The Common Snapping Turtle
Updated: Dec 5, 2019
Have you seen a big rock-like creature lumbering across the road in the last couple months? Congratulations! You’re a lucky eyewitness to the reproductive habits of Minnesota’s largest shelled reptile, the Common Snapping Turtle.
Jokes abound about “turtle soup”, but the truth is wild turtles were historically over-hunted by early settlers and frontiersmen because they made such an easy-to-catch and hearty meal, not to mention turtle shells were a trade good with Native Americans who used the shells for jewelry and medicine, as well as symbolic musical instruments and spiritual items.[5,7] Common snapping turtles were listed as a Species of Special Concern in 1984 due to concerns about over-hunting. Other reasons for population decline of all turtle species include habitat alteration and natural predation by raccoon, snake, coyote, and other animals. Thankfully, as a result of conservation efforts, common snapping turtles were removed from the Minnesota list of Endangered, Threatened, and Special Concern Species in 2013 and they currently hold no special federal listing.
Today, hunting turtles is off-limits unless you have purchased a special license from Minnesota DNR. Of the nine species that live in Minnesota, two—Blanding’s Turtle and the Wood Turtle—are categorized as Threatened Species and therefore a big no-no for anyone to disturb, license or not. Both these turtles are more land-prone and look like those big-shelled, captive-bred box turtles you might see in a pet store. Their friendly appearance makes them appealing for capture as pets, which accounts for some of the decline in these wild turtles’ populations.
What nobody seems to want as a pet, though, is a snapping turtle.
We’re well into July and that means hunters are now in the clear to “take” snapping turtles. If happened to have seen these reptiles on the move along roadways, fields, and other open areas in May and June, I hope you stood clear and let the turtle do her thing! What you probably saw was a female snapper trekking across a mile or more of dry land in search of the perfect place to dig a nest and lay her clutch of 25-50 eggs.1 After laying, straight back to the water she went. (Why a “she”? Males snappers simply have no reason to leave the water so are rarely spotted on dry land.)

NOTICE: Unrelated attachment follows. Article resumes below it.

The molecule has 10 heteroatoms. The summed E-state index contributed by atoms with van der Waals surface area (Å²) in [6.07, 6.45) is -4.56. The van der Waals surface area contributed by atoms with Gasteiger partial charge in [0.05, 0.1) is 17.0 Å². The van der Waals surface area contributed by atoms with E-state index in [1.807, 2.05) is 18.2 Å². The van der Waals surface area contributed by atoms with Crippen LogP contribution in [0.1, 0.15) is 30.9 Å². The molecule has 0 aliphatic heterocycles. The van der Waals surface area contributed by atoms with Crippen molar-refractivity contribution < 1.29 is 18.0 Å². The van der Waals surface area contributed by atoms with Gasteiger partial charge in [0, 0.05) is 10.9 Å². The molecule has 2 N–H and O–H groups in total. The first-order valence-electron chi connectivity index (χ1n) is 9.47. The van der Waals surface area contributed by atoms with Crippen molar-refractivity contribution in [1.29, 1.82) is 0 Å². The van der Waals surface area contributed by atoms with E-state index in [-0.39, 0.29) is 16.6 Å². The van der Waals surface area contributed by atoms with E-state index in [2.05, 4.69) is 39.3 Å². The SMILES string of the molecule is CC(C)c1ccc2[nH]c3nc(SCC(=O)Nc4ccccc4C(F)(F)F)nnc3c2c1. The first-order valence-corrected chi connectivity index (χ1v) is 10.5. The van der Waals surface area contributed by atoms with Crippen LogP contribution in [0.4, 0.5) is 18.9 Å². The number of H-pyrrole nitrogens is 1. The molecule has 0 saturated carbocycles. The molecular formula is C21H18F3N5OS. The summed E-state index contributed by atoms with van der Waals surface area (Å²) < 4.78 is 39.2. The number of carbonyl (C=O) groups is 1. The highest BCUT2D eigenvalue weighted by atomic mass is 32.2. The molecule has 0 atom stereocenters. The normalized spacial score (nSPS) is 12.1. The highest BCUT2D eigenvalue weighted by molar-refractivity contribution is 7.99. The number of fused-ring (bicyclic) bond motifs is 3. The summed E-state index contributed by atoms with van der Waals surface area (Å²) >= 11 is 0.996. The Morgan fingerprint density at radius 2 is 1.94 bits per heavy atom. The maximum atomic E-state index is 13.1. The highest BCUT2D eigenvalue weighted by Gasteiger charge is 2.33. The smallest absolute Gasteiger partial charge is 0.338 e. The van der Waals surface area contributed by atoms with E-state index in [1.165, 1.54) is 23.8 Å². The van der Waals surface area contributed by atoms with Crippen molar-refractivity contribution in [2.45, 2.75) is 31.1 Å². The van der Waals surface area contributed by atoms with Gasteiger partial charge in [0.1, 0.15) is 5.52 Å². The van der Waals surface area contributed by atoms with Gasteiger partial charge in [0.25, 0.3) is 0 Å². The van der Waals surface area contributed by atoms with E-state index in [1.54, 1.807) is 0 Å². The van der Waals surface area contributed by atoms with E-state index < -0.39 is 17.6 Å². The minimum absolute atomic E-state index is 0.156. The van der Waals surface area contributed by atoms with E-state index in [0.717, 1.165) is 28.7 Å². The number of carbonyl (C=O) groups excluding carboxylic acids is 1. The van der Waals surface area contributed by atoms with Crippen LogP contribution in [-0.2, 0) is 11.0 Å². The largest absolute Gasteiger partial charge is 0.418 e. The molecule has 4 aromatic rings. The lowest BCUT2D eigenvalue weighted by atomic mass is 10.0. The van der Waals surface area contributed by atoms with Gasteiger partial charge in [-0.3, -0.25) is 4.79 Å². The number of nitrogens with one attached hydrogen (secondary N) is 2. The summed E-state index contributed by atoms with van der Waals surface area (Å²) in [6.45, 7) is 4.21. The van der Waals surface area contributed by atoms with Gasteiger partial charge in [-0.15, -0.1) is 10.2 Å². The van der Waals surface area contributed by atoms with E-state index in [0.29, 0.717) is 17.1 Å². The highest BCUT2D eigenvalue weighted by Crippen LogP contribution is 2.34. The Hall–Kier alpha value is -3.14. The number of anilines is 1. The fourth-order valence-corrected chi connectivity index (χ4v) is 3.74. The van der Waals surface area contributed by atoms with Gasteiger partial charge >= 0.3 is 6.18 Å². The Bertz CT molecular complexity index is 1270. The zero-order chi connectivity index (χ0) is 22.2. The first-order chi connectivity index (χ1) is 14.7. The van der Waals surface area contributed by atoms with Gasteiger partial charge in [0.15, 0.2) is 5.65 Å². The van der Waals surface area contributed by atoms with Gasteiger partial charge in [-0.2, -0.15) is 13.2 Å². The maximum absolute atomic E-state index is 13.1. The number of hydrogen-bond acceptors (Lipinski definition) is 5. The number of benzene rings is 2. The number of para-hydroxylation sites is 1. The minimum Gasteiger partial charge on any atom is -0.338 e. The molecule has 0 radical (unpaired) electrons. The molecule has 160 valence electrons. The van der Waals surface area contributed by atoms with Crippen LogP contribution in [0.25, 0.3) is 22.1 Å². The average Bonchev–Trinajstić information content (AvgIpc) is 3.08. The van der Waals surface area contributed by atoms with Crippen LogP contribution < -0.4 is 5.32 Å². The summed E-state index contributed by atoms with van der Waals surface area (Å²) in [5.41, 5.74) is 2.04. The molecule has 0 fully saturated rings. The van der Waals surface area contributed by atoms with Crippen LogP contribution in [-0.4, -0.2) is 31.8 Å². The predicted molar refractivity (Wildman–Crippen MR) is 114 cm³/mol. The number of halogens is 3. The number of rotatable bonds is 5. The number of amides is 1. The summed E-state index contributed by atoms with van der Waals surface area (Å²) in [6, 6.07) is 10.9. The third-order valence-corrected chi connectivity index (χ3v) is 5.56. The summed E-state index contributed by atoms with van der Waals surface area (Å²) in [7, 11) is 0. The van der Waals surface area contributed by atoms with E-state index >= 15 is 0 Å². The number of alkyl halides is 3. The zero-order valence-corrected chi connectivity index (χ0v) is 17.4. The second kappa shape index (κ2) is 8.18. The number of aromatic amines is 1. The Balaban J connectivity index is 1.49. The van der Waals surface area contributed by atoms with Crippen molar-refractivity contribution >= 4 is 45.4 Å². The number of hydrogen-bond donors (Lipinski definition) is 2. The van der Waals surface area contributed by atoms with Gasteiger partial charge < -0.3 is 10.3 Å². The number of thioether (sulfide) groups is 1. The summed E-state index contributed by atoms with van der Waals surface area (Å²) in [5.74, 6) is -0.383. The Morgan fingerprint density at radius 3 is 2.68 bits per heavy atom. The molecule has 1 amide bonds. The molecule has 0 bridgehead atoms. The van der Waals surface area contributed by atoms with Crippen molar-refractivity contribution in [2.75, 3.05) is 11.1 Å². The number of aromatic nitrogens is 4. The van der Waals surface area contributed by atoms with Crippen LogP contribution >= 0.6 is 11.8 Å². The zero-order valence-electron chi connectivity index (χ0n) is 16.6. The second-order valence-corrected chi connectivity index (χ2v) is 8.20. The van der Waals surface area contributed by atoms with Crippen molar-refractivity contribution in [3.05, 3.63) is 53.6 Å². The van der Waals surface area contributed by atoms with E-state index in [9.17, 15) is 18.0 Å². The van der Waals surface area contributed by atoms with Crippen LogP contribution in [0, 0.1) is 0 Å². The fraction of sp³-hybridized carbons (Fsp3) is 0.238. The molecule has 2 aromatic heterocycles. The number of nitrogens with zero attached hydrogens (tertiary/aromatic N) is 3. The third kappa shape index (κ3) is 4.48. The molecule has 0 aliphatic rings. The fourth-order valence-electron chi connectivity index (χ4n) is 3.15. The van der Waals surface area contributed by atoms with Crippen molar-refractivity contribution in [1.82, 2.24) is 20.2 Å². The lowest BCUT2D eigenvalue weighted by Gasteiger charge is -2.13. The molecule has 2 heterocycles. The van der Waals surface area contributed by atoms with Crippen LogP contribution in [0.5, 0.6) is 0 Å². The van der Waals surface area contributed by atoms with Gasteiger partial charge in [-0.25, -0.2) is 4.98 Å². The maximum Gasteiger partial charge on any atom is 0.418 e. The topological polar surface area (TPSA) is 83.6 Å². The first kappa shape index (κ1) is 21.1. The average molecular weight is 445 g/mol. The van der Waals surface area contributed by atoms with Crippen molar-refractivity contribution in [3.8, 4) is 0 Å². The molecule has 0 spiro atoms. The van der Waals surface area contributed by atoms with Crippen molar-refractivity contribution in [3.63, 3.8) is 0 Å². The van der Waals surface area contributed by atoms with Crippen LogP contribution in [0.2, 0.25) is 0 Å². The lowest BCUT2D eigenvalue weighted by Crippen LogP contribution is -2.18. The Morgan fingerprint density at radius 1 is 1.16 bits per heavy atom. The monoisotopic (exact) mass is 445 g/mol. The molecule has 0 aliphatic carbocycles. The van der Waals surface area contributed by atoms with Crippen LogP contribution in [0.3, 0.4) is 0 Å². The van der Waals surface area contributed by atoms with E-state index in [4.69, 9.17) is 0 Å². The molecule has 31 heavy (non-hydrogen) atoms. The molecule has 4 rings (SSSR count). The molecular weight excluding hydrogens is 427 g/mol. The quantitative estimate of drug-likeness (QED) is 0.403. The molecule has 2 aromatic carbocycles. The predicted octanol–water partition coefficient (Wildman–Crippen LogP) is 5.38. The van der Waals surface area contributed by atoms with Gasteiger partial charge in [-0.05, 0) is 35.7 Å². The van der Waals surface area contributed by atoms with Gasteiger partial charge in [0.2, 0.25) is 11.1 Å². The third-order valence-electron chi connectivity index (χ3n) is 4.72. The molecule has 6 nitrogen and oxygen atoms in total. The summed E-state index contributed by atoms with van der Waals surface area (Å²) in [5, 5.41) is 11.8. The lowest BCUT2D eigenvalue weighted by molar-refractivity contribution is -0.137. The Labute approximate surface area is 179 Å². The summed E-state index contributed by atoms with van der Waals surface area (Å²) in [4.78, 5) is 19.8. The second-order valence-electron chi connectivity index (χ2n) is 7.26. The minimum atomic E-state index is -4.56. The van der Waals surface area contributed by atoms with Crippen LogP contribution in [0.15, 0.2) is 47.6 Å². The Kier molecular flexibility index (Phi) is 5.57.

Turtles aren’t only slow to move: They’re also slow to grow. It takes between one and two decades for snapping turtles to reach reproductive maturity, which is one reason why the DNR requires a minimum shell length of 12-inches for any taken snappers. At this size, snappers are well into adulthood at approximately 15-25 years old. The DNR also imposes a possession limit of 3 turtles per person. But, with a carapace (upper shell) length of 14 inches and weight near 45 pounds at full maturity (average catch is 20 pounds), three turtles are more than enough meat to go around.
Even as Minnesota’s largest, our common snapping turtle is still dwarfed by its southerly relative, the Alligator Snapping Turtle, which only travels as far northward as upper Missouri. The alligator snapper can grow to three times the size and weight of the common snapper, topping out around 175 pounds with a 30-inch carapace and a maximum age around 120 years (common snappers in captivity have been recorded to have only up to a 47-year lifespan). The alligator snapper’s appearance is also more aggressive: It’s carapace is bumpier, it’s coloration darker, and it’s jaws broader and more muscular.